Archives for posts with tag: Addressable Market

In our previous post on the 15-step B2B marketing process, we saw how crucial it was to segment your addressable market.

Now you have to select and target the segment or segments you will go after first, and identify some of the companies in that target segment.

To give your marketing process or strategy the best possible chance, you want to build on the excellent analysis you’ve done so far and go after the juiciest segment, the segment that you think is your best shot. This approach is exemplified in the approach recommended for products that represent discontinuous innovation and disrupt the way that market has previously been served. The excellent Crossing the Chasm book by Geoffrey Moore talks about establishing a ‘beach head’ and owning that segment before expanding to other segments.

Regardless of your company size, my strong recommendation is that, in addition to targeting a specific segment you also shortlist and maintain a list of specific companies within that segment that you want to do business with. If getting 5 of your ‘hot list’ prospect customers on board would make a great year for your business, then draw up a list of 50-100 of them to give yourself a decent chance of hitting your goal.

When you’re marketing to the whole segment, then, your outbound efforts will also provide ‘air cover’ for you to supplement with direct, one-to-one conversations with the companies on your hot list.

So, you’ve decided which segment you’re targeting. How are you going to tell that segment about what you have and why they should pay atttention? That’s the next step in our 15-step B2B marketing process.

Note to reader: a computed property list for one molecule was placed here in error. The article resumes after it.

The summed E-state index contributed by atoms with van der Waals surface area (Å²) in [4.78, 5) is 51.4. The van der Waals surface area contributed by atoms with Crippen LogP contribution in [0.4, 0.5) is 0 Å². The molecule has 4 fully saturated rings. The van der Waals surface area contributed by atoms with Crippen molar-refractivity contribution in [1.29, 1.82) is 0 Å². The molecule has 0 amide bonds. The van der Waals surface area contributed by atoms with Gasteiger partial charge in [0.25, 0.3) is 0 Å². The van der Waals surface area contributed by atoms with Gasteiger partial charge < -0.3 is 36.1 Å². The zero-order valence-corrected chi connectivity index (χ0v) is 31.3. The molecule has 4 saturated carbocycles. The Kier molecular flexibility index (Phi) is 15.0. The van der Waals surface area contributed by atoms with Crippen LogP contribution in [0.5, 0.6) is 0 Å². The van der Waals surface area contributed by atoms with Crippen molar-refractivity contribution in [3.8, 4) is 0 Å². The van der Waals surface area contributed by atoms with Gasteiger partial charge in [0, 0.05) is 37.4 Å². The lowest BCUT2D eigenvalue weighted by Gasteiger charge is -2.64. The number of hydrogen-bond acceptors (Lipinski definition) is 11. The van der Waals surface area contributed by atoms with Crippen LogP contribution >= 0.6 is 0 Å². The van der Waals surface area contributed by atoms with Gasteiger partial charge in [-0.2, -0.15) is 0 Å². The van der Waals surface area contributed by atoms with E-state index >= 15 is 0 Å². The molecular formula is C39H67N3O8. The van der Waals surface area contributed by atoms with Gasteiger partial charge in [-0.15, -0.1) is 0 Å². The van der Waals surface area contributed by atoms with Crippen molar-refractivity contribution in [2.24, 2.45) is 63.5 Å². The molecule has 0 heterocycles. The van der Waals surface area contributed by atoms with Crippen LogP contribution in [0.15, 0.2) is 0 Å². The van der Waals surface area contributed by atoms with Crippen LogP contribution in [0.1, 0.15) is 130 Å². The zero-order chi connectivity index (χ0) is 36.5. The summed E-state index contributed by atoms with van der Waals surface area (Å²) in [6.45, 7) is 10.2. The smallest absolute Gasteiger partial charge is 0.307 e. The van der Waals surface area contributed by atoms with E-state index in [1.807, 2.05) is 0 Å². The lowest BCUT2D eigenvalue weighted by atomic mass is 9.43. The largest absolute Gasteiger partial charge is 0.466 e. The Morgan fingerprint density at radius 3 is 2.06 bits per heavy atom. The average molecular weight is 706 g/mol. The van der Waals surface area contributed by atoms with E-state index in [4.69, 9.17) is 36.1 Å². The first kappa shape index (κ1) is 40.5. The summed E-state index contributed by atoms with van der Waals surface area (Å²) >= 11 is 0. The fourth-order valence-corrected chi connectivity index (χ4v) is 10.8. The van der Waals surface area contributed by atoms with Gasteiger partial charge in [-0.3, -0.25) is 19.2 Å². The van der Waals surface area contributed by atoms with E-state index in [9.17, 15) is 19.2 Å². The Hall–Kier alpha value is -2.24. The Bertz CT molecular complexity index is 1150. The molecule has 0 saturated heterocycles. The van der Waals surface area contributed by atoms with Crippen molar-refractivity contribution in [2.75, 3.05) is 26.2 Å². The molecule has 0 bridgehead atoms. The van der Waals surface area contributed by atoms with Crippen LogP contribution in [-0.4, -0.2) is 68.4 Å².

In our fourth B2B marketing step we profiled our addressable market. Now we have a detailed picture of the market we’re trying to market and sell to. This is good. If we don’t understand the market and where it needs our help, then we can’t help.

The fifth B2B marketing step is segmenting our addressable market. That’s right, we’re going to further divide our market. Imagine that your market is a pizza and you’re going to slice it up. These slices are market segments, except that the process of deciding how you slice up your market is not that straightforward. It’s also crucial.

Many companies segment their market by the obvious factors like geography, size and so on. They’re perfectly valid, but they may not be the best ways to divide the market into alike groups. You could segment by attitude to risk, openness to your type of solution, cultural bias, stage of maturity, type of business problems, type of buying process for your solution; the list is as long as you want to make it. The trick is to to segment according to what is most compelling for your offering and by extension your marketing.

Imagine that you can only segment your market in 2 ways, and each way is an axis on a graph. The x axis is your first segmentation ‘knife’ , the y axis your second. Then you have to plot the companies or company types on the graph according to where they fall on each axis. Then you have to decide which cluster of companies or company types you are going to target. When you see your market visually laid out like this, according to the segmentation axes you have picked, then you understand how important it is that you segment in the right way.